David wasn’t perfect. He did a lot of things that grieved God. But he didn’t let shame and sorrow swallow him up or harden him. He didn’t turn away from God and try to put himself back together when he messed up. He kept bringing his heart to God, and God kept putting him together, “God made my life complete when I placed all the pieces before him,” 2 Sa 22:21-24, MSG.
All of this is good news for me this morning, but the part that touches me most is this, “…he rescued me because he delighted in me,” 2 Sa 22:20, NIV.
It wasn’t because David deserved it that God helped him. It was because of God’s delight in him. It was because of who God was, not because of who David was. It was because of God’s undeserved love.
The goal of the Christian life isn’t to be good enough to deserve God’s love. The goal is to enjoy God and his delight in us. We can never be good enough to deserve it, but we can enjoy it just as we are.
David enjoyed God’s delight. He got lost in the wonder of God as he praised him all over this chapter, “God is bedrock under my feet, the castle in which I live, my rescuing knight,” 2 Sa 22:2, MSG. God is the Hero David worships.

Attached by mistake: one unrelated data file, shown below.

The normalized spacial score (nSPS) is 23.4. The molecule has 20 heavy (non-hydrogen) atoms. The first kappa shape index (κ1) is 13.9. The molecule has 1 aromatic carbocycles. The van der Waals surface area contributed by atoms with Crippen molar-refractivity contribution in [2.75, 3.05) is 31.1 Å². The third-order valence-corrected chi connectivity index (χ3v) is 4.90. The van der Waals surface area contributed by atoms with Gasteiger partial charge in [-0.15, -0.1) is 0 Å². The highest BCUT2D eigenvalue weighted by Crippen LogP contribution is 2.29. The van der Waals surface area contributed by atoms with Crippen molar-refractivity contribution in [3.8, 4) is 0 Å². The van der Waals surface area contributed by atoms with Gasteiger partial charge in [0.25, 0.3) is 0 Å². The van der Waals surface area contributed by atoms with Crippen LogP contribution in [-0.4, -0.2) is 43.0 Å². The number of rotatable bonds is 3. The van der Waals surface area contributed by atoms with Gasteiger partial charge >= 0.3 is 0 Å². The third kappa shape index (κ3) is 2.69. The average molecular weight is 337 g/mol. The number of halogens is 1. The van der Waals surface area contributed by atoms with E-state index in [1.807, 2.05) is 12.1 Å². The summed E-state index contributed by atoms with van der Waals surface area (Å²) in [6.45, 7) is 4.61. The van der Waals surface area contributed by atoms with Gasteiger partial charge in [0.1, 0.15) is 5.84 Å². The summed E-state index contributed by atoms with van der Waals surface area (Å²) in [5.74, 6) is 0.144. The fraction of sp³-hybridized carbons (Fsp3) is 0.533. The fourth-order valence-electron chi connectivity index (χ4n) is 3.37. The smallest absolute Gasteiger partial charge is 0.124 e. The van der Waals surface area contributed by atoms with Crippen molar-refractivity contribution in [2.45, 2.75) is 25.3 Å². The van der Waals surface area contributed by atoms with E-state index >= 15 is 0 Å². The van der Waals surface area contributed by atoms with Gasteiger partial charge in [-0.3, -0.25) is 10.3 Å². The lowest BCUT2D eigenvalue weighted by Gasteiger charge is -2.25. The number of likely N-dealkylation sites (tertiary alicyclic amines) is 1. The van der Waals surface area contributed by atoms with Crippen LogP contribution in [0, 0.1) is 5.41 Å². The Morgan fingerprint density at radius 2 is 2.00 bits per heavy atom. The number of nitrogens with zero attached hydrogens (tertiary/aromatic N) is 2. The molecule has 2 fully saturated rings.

The only basis we have for a relationship with God is the same one David had: God chooses to love us. God calls us beloved. And it’s soul-stirring, heart-pounding news for sure, because who can ever be good enough to deserve God’s love?
And the good news is, I don’t have to be.
This is what I’m looking for when I read God’s words–the ones that remind me how much I’m loved, just because, 2 Sa 22:20, NIV; 51, MSG.
God, I keep wanting to be the hero of my own story. I want to be good enough to deserve you. I want to prove how much I love you. And I think, deep down, I want to beat everyone else while I’m doing it. It’s an ugly business when I scratch below the surface.
But I see a glimpse of your love this morning in David’s story, and I’m in awe of it. I want to enjoy your delight and sincerely worship, where I don’t strive for glory but am lost in your wonder.
Please forgive me, even now, for wanting to write about this well, wanting to look like I get it more than I really want you. Shake me loose from faking it.
More shaking comes next.
The apostles heard a strong wind of “gale force” and saw flames of fire when the Spirit fell on them at Pentecost. They spoke in languages they hadn’t known before this. People who witnessed it were astonished. Some said they were drunk, Ac 2:1-13, MSG.